Other than food and motorcycles, I think the most money I’ve spent on any single category of purchases is books. Even with a pretty good library and friends to borrow from, I still prefer to own the books I read.
I’m not even that precious with them. I only have two or three books I wouldn’t lend out, and even those aren’t exactly in the best shape. I write in the margins, dog ear pages, use them as coasters, and leave them open with the pages down all over my loft. I am about as hard on book as I am on most of my possessions. Which is borderline abusive.
One of the nice things about Amazon is, unlike snooty Bay Area bookstores, you can purchase slightly marred books for extremely cheap prices, even with shipping included. For some reason I always get a huge kick out of receiving ex-library books. I like to imagine who might have read this book, what kind of people they were. I wonder if it influenced their lives in any way.
I also love when a book has an inscription from when it was given as a gift. I recently finished reading The Millionaire Next Door and someone wrote: “to help with your financial dreams” on the inside title page. I wish I could know if it helped. I know I learned a few useful things from it.
I don’t really like getting a highlighted or heavily underlined book. Marginalia can be interesting, but more often than not, highlighting breaks up the reading experience for me. Every once in a while a sparse underlining can be interesting. In the Truman Capote book I’m reading right now there are just three sentences underlined including these: “Never complain. Never explain.” What kind of person was this? Did they find the inspiration they were looking for?
I read a few books on the Kindle app for my iPhone throughout the year. I took all the games off my phone with the idea that if I was just burning up time looking for a distraction, I may as well do it productively. This isn’t much fun for novels because I like to be immersed for at least 15-20 minutes at a time (preferably hours) with those. The Kindle app seems tolerable for non-fiction political rants and such. You should only absorb a few moments of that at a time, sort of like dental radiation.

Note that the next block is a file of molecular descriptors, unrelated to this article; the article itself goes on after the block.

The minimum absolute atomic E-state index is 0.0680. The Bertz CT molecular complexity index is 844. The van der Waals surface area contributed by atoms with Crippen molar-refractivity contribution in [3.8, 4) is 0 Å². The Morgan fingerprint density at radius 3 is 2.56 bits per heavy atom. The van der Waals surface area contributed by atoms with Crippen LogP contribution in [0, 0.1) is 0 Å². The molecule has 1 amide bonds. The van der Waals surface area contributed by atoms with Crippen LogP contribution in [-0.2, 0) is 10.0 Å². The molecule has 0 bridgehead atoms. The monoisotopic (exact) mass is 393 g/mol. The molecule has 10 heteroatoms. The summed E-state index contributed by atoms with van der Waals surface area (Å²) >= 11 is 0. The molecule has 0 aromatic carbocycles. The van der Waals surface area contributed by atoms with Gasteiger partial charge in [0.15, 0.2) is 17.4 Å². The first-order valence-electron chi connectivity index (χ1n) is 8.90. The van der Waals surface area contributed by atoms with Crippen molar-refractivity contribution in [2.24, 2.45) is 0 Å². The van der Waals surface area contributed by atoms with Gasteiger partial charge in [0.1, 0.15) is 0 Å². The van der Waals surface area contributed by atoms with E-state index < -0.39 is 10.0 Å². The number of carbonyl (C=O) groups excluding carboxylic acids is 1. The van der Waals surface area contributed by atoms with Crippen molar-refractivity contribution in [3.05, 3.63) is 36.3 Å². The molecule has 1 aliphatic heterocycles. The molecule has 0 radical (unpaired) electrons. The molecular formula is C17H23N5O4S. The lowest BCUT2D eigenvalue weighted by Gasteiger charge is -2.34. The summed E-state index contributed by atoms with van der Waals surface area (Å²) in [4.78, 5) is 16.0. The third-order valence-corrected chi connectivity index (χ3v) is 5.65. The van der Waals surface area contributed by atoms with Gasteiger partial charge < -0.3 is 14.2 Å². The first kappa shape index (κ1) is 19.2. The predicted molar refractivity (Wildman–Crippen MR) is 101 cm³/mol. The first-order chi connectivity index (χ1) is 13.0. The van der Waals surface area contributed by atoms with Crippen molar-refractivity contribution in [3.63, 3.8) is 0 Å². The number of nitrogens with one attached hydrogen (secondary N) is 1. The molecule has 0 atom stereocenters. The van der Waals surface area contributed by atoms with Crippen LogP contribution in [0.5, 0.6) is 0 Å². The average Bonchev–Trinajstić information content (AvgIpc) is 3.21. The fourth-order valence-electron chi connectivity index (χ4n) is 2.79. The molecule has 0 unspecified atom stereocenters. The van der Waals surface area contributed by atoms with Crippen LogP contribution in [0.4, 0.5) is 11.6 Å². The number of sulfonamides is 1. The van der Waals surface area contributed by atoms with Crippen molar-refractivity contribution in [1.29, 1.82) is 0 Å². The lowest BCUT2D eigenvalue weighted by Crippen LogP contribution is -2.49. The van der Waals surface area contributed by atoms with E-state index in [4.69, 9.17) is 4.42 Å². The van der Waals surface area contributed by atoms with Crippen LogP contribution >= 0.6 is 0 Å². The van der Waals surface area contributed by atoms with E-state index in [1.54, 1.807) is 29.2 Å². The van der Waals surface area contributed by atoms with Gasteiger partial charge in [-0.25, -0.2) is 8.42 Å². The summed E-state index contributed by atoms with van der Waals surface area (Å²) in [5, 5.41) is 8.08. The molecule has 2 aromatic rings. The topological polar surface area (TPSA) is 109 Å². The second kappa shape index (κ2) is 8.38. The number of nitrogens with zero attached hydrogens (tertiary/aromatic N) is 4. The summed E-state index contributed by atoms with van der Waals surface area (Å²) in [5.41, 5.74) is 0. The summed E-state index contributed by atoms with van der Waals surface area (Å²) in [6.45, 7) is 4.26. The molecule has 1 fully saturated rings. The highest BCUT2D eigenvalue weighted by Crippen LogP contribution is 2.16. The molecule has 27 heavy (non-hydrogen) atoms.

I do like the ability to quickly highlight something and look up words with just a touch. I think if I was more of a research oriented writer, I’d be more into a Kindle. However, I still prefer paper. It’s not out of any sort of nostalgic bibliophilia or luddism. I just like the way a book feels in my hands and I like that a book doesn’t do anything else. When I’m reading on my phone, the temptation to check email or look something up and go down an internet rabbit hole is intense. I suspect I have become a sad addict of digitally administered dopamine. The black mirror has a strong grip.
This month I’ve purchased about a dozen books I’m very excited to read. They’re mostly about war and food. Many are biographies. I’m making an effort to read more fiction as well. The focus is on Pulitzer winners and classics. My goal is to read 100 books this year.
The only way to really get not-just-good-but-great at writing is to read excellent writers. I noticed a sharp decline in my own creativity while I was reading a lot of shit by business gurus and self help charlatans. The only two book in that genre that are worth the time are Dave Ramsey’s Total Money Makeover and Deep Work by Cal Newport. Neither are written particularly well, but the information within is unbelievably valuable, particularly Ramsey’s book. If you’re not much of a reader, just listen to his podcast.
The danger with most of these trite best-seller list lifehacker hacks is that they do a pretty decent job at sounding smart, but all they’re doing is creating junk info. It’s easily digestible pablum and once you’ve read a few, you’ll begin to notice how many stories these goons steal from each other. The first of this genre was probably Benjamin Franklin’s autobiography. In my opinion, no one has improved on the form.
If you have writerly aspirations, throw all of the books about writing and time management and all that other productivity trash out the window and get Stephen King’s On Writing. It contains the only pieces of writing advice you need:
- If you want to be a great writer you have to read and write every single day. King recommends four hours of each. I think he’s write.
- If you’re wondering if you’re a real writer he has this test: if you wrote something and someone paid you for it, then you paid a bill with that money, you’re officially a writer.
If you’re a real sad sack and you have writer’s block, grab The Artist’s Way and actually do the program. Just owning it isn’t going to do a god damned thing for you. I suspect this book will do more for you than any MFA program will.
Even The Artist’s Way should take a backseat to reading, though. Get more books and make time for them.